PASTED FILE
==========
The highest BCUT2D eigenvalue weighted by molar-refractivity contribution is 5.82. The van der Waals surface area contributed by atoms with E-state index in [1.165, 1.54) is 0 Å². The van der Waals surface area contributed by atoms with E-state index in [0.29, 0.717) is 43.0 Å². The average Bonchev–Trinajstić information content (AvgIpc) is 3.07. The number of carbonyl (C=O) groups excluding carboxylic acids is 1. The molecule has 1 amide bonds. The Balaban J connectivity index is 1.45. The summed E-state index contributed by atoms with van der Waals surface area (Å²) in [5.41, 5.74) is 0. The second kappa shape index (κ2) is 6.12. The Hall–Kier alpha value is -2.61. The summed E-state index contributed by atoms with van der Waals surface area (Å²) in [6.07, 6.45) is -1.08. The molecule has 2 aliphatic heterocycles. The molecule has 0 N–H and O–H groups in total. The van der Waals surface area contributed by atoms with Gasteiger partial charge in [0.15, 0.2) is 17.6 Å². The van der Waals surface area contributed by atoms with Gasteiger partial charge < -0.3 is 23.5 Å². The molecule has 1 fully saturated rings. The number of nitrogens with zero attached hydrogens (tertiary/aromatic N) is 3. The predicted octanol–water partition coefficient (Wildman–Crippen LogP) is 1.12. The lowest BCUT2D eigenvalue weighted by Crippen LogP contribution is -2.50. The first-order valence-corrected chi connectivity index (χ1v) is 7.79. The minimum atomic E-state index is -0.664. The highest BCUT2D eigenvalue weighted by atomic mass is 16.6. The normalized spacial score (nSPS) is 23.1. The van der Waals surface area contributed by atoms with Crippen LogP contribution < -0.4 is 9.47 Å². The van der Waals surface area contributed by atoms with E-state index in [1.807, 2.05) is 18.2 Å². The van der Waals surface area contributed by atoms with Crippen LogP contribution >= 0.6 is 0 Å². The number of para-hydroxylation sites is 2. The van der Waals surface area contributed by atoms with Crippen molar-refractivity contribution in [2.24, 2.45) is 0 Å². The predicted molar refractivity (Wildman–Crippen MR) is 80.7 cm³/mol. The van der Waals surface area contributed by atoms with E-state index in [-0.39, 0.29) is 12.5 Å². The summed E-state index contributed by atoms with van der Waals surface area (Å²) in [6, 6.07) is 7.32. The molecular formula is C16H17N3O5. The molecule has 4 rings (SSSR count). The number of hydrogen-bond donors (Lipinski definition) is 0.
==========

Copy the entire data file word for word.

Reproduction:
The highest BCUT2D eigenvalue weighted by molar-refractivity contribution is 5.82. The van der Waals surface area contributed by atoms with E-state index in [1.165, 1.54) is 0 Å². The van der Waals surface area contributed by atoms with E-state index in [0.29, 0.717) is 43.0 Å². The average Bonchev–Trinajstić information content (AvgIpc) is 3.07. The number of carbonyl (C=O) groups excluding carboxylic acids is 1. The molecule has 1 amide bonds. The Balaban J connectivity index is 1.45. The summed E-state index contributed by atoms with van der Waals surface area (Å²) in [5.41, 5.74) is 0. The second kappa shape index (κ2) is 6.12. The Hall–Kier alpha value is -2.61. The summed E-state index contributed by atoms with van der Waals surface area (Å²) in [6.07, 6.45) is -1.08. The molecule has 2 aliphatic heterocycles. The molecule has 0 N–H and O–H groups in total. The van der Waals surface area contributed by atoms with Gasteiger partial charge in [0.15, 0.2) is 17.6 Å². The van der Waals surface area contributed by atoms with Gasteiger partial charge < -0.3 is 23.5 Å². The molecule has 1 fully saturated rings. The number of nitrogens with zero attached hydrogens (tertiary/aromatic N) is 3. The predicted octanol–water partition coefficient (Wildman–Crippen LogP) is 1.12. The lowest BCUT2D eigenvalue weighted by Crippen LogP contribution is -2.50. The first-order valence-corrected chi connectivity index (χ1v) is 7.79. The minimum atomic E-state index is -0.664. The highest BCUT2D eigenvalue weighted by atomic mass is 16.6. The normalized spacial score (nSPS) is 23.1. The van der Waals surface area contributed by atoms with Crippen LogP contribution < -0.4 is 9.47 Å². The van der Waals surface area contributed by atoms with E-state index in [1.807, 2.05) is 18.2 Å². The van der Waals surface area contributed by atoms with Crippen LogP contribution >= 0.6 is 0 Å². The number of para-hydroxylation sites is 2. The van der Waals surface area contributed by atoms with Crippen molar-refractivity contribution in [2.24, 2.45) is 0 Å². The predicted molar refractivity (Wildman–Crippen MR) is 80.7 cm³/mol. The van der Waals surface area contributed by atoms with E-state index in [-0.39, 0.29) is 12.5 Å². The summed E-state index contributed by atoms with van der Waals surface area (Å²) in [6, 6.07) is 7.32. The molecular formula is C16H17N3O5. The molecule has 4 rings (SSSR count). The number of hydrogen-bond donors (Lipinski definition) is 0.